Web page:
Biking in Toronto

Yesterday's Bike Fall

Yesterday, at about noon, I crashed. Literally. Let me tell you about it...

Much like today, it was warm out, but rainy. Ice certainly wasn't a concern, as we were nowhere near the freezing mark. It was just another rainy ride.

There's a little loop near the Port Credit Yacht Club I decided to ride. Part of it is pavement, where coincidentally I fell last January before snapping this picture. Then, the pavement ends and a wooden boardwalk completes the loop. Here's a photo of this spot, taken earlier today.


Less than a half second after the rubber of my front tire hit the wood, I was down. It was far more slippery than any ice I can remember. There was no traction at all, it was pure slick, and I crashed down on my left side before I knew what was happening.

Yes, my head slammed into the wood. Yes, I was wearing a helmet, because I won't ride without one. I was bruised, but otherwise fine, so I got up and continued my ride.

What makes this part of the Waterfront Trail so slippery? Again, there's no chance of ice, as it was an unseasonably warm day. It was just wet wood, but it's so dangerous to ride or walk on, I'm surprised there's no signage or that this surface even exists.

Not only do I now have a helmet to replace but it was my first crash on my new bike. It seems fine, but nothing messes up a finely tuned bike faster than a crash.

Here's the part of the Waterfront Trail you should avoid in wet conditions. I'm thinking of putting up a sign myself.

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Lake Shore Cycle Track Close to Fruition

In the spring of 2014, I wrote about the stretch of the Waterfront Trail between Norris Crescent and First Street. This is really the only part of the trail that's not off-road, not on quiet side streets and doesn't have a designated bike lane.

I followed that entry up with an update in July of 2014. I contacted my counsellor about it, and he told me they were looking at it. in fact, there was a study done, and they were actually looking at it.

Now, we're very close. There's an open house tonight, but I can't be there as it conflicts with my boy's hockey game. Here's what's coming, and a pic of what it will look like.

The City of Toronto is planning a 1.4km cycle track along Lake Shore Boulevard West from Norris Crescent to First Street, west of Mimico Waterfront Park in Etobicoke, Ward 6. The new cycle track will provide a safe connection for cyclists, and will close a gap in the Waterfront Trail. 

Lakeshore Cycle Track at Royal York Draft July 2

It's even better than I had hoped. I can't wait to ride it.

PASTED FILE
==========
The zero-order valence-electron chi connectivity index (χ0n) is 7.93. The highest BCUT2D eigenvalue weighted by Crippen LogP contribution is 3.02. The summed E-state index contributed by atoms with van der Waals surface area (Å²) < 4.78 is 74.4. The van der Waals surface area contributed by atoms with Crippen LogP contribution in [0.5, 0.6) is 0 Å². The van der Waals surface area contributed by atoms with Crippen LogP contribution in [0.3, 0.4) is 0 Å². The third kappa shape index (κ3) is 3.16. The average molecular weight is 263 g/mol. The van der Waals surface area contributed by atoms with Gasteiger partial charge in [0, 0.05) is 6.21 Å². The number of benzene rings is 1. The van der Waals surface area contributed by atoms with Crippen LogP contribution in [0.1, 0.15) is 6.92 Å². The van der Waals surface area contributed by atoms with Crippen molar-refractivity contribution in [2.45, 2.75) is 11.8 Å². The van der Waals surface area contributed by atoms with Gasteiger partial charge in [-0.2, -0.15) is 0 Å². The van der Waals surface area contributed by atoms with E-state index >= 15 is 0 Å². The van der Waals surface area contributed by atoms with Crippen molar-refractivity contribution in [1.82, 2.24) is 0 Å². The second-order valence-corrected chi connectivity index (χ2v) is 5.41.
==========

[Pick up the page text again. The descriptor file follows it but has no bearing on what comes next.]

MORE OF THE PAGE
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Cycling: November 2015 vs. November 2014

That was the best November I've ever cycled. Sure, there were a couple of toe-numbing days, but only a couple. The rest were ideal for biking.

Here's how my November 2015 stacked up against November 2014.

November 2015: 659.44 KM


November 2014: 434.26 KM


I'm now at 6859.76 KM for 2015.

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How to Bike Toronto Winters

Toronto's winters are very bikable, so there's no need to put your bicycle away until spring. I biked through the past two winters and now have it down to a fine art. Sure, you'll need to skip a few days when it's actively storming or when the temperatures plummet below -20°C, but you can get in a good ride most days with only three adjustments.

1. Layer Up
Staying warm is essential if you're going to bike through Toronto's winters. I've learned to add layers as the temperatures drop.

On a -10°C day in January, for example, I'll be wearing:

  • two pairs of socks
  • long thermal underwear
  • water-and-wind-resistant pants
  • tee-shirt
  • two long-sleeved athletic shirts
  • runner's hoodie
  • water-and-wind-resistant running jacket
  • balaclava
  • biking gloves
  • winter gloves

Trust me when I tell you you'll feel warm in all of the above down to -20° at which point your toes will turn on you.

2. Choose Maintained Routes
Once the snow falls and stays, I have to alter my regular routes. Much of the waterfront trail to the west of me is not maintained in the winter time, and it becomes an unsanctioned skating rink. That's no good.

Through trial, error, and common sense, I've mapped out several routes that are ploughed and salted throughout the winter. The Martin Goodman Trail, for example, is maintained all winter long, and you'll often find me biking it on a cold February afternoon.

Be prepared to lose your regular routes and map yourself rides with cleared snow and ice.

3. Slow Down